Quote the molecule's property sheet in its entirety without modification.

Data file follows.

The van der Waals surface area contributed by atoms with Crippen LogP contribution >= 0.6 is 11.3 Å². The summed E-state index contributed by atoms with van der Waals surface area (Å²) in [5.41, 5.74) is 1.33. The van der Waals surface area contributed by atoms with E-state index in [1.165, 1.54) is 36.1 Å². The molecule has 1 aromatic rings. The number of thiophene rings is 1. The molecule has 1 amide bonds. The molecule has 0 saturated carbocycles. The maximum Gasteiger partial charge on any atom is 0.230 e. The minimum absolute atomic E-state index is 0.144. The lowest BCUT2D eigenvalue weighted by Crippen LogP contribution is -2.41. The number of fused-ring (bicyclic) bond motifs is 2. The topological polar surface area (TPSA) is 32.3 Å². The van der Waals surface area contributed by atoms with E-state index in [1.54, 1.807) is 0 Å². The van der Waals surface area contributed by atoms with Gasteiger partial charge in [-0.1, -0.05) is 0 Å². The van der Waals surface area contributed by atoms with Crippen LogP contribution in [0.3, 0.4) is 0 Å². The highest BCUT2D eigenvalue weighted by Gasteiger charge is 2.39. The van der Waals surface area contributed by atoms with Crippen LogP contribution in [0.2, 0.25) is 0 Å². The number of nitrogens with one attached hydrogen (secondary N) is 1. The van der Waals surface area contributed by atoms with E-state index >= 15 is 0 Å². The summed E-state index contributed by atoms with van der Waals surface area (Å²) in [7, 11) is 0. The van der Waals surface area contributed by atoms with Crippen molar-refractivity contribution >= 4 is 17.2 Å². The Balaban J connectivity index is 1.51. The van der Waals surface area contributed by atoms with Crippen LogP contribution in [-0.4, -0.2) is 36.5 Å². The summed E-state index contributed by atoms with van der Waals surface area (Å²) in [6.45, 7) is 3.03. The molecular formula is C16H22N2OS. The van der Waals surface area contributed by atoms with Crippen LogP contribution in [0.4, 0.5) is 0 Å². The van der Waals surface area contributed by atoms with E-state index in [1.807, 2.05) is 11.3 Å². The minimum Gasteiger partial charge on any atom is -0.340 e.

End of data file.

The van der Waals surface area contributed by atoms with Crippen LogP contribution >= 0.6 is 11.3 Å². The summed E-state index contributed by atoms with van der Waals surface area (Å²) in [5.41, 5.74) is 1.33. The van der Waals surface area contributed by atoms with E-state index in [1.165, 1.54) is 36.1 Å². The molecule has 1 aromatic rings. The number of thiophene rings is 1. The molecule has 1 amide bonds. The molecule has 0 saturated carbocycles. The maximum Gasteiger partial charge on any atom is 0.230 e. The minimum absolute atomic E-state index is 0.144. The lowest BCUT2D eigenvalue weighted by Crippen LogP contribution is -2.41. The number of fused-ring (bicyclic) bond motifs is 2. The topological polar surface area (TPSA) is 32.3 Å². The van der Waals surface area contributed by atoms with E-state index in [1.54, 1.807) is 0 Å². The van der Waals surface area contributed by atoms with Gasteiger partial charge in [-0.1, -0.05) is 0 Å². The van der Waals surface area contributed by atoms with Crippen LogP contribution in [0.3, 0.4) is 0 Å². The highest BCUT2D eigenvalue weighted by Gasteiger charge is 2.39. The van der Waals surface area contributed by atoms with Crippen LogP contribution in [0.2, 0.25) is 0 Å². The number of nitrogens with one attached hydrogen (secondary N) is 1. The van der Waals surface area contributed by atoms with E-state index >= 15 is 0 Å². The summed E-state index contributed by atoms with van der Waals surface area (Å²) in [7, 11) is 0. The van der Waals surface area contributed by atoms with Crippen molar-refractivity contribution >= 4 is 17.2 Å². The Balaban J connectivity index is 1.51. The van der Waals surface area contributed by atoms with Crippen LogP contribution in [-0.4, -0.2) is 36.5 Å². The summed E-state index contributed by atoms with van der Waals surface area (Å²) in [6.45, 7) is 3.03. The molecular formula is C16H22N2OS. The van der Waals surface area contributed by atoms with Crippen LogP contribution in [0.4, 0.5) is 0 Å². The van der Waals surface area contributed by atoms with E-state index in [1.807, 2.05) is 11.3 Å². The minimum Gasteiger partial charge on any atom is -0.340 e.